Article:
Just because we've made it impossible to compete with their old closed source stacks doesn't mean they'll act in the best interest of open source And just because there are great people at Microsoft who love open source and want to do the right thing does not mean that they'll be able to stop Microsoft from doing shitty things when there's money involved. I know plenty of people at big corporations who want to change things but can't because millions of dollars are in the way. A few years back we were able to petition GitHub to start improving the tools the offered to open source maintainers.

later on at a @maintainerati event, GitHub acknowledged that this letter had a huge impact on how they worked with open source communities Imagine a couple hundred people signing a letter to try and change things at Microsoft/Google/Facebook and it actually working. These companies deal with stuff like that on a daily basis and it doesn't make them trip up for even a second The consolidation of our infrastructure is dangerous. Having lots of small companies or even medium sized corporations forces them to work together without much effort which prevents any one of them from ever totally fucking us over The tech industry has so many monopolies right now. Building more everyday. It's only going to hurt consumers more and more. And when it comes to infrastructure, we're going to be those fucked over consumers If you trust a handful of corporations with your entire toolchain and expect them not to fuck you over I've got a bridge to sell you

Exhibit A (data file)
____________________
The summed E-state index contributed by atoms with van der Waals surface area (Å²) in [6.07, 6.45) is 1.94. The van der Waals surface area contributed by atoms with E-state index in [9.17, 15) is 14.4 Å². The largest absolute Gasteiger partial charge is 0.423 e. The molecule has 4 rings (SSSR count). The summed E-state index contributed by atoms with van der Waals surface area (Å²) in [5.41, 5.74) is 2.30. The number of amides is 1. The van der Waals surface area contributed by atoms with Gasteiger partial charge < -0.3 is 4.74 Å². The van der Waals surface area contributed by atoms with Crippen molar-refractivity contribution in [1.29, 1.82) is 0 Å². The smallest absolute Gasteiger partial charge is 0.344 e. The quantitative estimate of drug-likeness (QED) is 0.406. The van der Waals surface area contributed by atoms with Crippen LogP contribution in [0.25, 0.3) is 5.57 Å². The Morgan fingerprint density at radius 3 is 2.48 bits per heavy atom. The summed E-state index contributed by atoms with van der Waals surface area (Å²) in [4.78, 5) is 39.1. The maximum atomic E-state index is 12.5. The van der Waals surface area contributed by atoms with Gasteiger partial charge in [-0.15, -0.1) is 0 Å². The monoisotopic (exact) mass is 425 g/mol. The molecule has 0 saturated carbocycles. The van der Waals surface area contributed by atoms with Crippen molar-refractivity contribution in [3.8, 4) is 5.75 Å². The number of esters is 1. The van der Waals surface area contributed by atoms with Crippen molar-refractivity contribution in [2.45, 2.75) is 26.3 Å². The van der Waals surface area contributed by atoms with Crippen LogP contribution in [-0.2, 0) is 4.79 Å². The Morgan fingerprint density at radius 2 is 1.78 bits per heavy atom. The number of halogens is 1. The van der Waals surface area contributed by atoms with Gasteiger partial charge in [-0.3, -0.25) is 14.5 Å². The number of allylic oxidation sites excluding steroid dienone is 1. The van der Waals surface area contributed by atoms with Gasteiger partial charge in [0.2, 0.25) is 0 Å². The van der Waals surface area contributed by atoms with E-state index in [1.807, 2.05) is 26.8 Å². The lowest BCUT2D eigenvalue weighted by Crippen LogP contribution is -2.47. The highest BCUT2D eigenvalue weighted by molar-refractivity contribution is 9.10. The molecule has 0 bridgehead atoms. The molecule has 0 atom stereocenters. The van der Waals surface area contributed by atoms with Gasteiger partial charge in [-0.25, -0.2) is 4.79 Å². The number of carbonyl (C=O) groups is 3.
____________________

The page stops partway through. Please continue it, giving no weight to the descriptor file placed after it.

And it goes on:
As recently as this year we wrote about another such example. People, watch out. The warnings are there.